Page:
A Painting By AI Will be Sold at Christie's
In the early stages of artificial intelligence (AI), there were much more controlled and specific applications for the technology. However, in recent years, AI is entering almost every professional sector, from the industrial to even the legal and creative.
Now, a group of artists has begun integrating the technology into the process of producing paintings. Obvious consists of a collective of artists in France who use AI to create algorithms to generate paintings, and so far 11 original works have been produced. They instruct the computer in various aspects of art history and also reinforce the learnings with lessons about creating art.
“The whole process is about humans having as little input as possible in the finished piece,” says Gauthier Vernier. He is one of three 25-year-old French men who launched Obvious in April 2017, carrying out their work from their apartment in Paris.
Making a Splash in the Art World
Despite these humble beginnings, the momentum behind the work of the artists is continuing to build. Earlier this year, one of the paintings, Le Comte de Bellamy, sold to Paris-based collector Nicolas Laugero-Lasserre for the hefty sum of €10,000.
Now, however, the biggest endorsement of the work of Obvious has come from the influential Christie's auction house, with the London-based Central London Gallery hanging Portrait of Edmond Bellamy up as part of its Prints & Multiples sale which kicks off today and continues until Thursday.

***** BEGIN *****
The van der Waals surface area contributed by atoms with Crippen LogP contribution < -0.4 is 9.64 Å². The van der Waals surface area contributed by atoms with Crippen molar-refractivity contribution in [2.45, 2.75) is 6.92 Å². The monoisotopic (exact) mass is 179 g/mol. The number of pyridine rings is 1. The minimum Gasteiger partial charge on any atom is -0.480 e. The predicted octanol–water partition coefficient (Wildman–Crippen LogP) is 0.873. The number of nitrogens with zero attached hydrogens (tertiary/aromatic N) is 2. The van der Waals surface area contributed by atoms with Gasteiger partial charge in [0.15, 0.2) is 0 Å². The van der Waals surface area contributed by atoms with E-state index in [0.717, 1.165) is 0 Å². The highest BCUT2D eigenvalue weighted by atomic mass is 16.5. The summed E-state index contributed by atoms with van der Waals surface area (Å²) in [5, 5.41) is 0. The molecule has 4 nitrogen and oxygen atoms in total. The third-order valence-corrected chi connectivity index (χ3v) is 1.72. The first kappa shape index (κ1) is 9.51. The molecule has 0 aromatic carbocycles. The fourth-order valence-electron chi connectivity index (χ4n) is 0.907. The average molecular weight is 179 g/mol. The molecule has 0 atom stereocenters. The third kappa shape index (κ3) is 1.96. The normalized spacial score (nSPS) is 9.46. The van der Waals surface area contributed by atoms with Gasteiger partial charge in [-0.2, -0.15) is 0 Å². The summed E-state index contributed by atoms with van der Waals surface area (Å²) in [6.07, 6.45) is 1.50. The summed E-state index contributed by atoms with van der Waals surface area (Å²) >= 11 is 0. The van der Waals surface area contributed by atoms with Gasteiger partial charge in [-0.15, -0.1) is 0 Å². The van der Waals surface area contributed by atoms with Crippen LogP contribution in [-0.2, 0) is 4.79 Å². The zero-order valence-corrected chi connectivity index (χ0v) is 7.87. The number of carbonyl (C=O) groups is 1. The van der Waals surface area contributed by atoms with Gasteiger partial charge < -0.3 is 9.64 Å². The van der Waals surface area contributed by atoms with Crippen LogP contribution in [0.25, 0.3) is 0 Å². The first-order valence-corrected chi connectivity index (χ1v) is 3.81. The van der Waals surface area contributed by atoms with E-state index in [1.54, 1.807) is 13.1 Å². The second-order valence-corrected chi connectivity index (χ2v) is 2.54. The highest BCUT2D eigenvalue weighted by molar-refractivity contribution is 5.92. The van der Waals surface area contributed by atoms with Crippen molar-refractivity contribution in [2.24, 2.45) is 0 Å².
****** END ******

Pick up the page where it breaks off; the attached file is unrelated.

Interestingly, the artist collective made the choice to create portraits which draw upon classic forms and styles associated with centuries of representational art. Though it is not clear why this subject or style was chosen, it does the job of creating a stronger impact: one could argue that because of the link to AI, that a more modern or abstract painting would fit, but in this way it feels that maybe the artists are making the case that AI has a role to play in all art, even older and more traditional forms.
This was echoed in Laugero-Lasserre's words about why the painting appealed to him: “I just find it amazing that some young people built a program allowing the creation of an original artwork, based on a selection of the ‘bests’ from past art history," he said.
Expanding Our Notion of Art
“Everybody has their own definition of a work of art,” he says. “I’ve tended to think human authorship was quite important—that link with someone on the other side. But you could also say art is in the eye of the beholder. If people find it emotionally charged and inspiring then it is. If it waddles and it quacks, it’s a duck," explained Richard Lloyd, head of International Head of Prints and Multiples at Christie's, who sees the work as an important part of larger conversations which may be needed in the art world.
Perhaps what this means in the long term is that we will collectively need to keep redefining our ideas about what constitutes a work of art. Given the staying power of AI and its inarguable impact, this seems like a worthwhile effort. After all, one of the most compelling features of innovative technology is that it forces people to reassess many aspects of their environment--and for artists, AI may be just the little push that is needed.
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